When alcohol is introduced the normal neurotransmission maybe affected and effects all the parts of the brain. The cerebral cortex processes information from your senses, processes thoughts, initiates the majority of voluntary muscle movements and has some control over lower-order brain centers. When it comes to the cerebral cortex when the blood alcohol content increases the effects get more pronounced. Alcohol can effect the limbic system to where the person may experience some memory loss and may have exaggerated states of emotion. When alcohol affects the cerebellum, the muscle movements become uncoordinated. When it comes to the pituitary gland, alcohol depresses nerve centers in the pituitary gland that control sexual arousal and performance, with increased alcohol consumption, sexual desire increases, but sexual performance declines. Finally, when the alcohol affects the medulla a person will start to feel sleepy and with increased consumption can lead to unconsciousness. Therefore, alcohol's effect on the medulla can be fatal if it is excessive.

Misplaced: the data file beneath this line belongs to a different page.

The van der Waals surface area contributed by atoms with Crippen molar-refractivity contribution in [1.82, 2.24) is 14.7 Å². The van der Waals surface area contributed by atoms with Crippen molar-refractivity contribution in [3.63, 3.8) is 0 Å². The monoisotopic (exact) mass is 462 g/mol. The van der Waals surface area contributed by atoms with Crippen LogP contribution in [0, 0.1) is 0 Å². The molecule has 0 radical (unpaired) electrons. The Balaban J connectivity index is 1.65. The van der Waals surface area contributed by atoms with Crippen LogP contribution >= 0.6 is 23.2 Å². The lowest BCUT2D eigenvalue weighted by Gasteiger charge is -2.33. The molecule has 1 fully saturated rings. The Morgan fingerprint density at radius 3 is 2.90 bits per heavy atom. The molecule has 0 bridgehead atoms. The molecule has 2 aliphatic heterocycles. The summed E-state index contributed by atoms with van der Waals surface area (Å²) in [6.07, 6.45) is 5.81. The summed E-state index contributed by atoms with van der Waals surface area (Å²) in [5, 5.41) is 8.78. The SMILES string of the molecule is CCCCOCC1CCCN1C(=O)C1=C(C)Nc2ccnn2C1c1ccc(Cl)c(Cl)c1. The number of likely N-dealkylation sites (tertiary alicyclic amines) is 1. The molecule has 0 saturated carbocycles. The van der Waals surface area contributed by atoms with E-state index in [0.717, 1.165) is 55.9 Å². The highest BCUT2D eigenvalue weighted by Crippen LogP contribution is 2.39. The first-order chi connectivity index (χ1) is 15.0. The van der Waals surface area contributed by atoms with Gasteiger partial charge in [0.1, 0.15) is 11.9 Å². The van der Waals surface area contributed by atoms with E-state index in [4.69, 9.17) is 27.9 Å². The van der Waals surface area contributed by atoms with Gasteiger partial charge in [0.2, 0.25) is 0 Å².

Wednesday, October 12, 2011
Chemical Effects of Alcohol on the Brain
Before getting into how alcohol affect the brain, here is how the brain works. It is the control center of the body, it controls all the systems of your body-- your muscular system, respiratory system, and finally the digestive system. The brain controls these functions by using a series of chemical, electrical, and physical signals from cell to cell. Within the cells, the electrical signals are used for transmission, where as between the cells chemical signals are used. The signals are called neurotransmitters.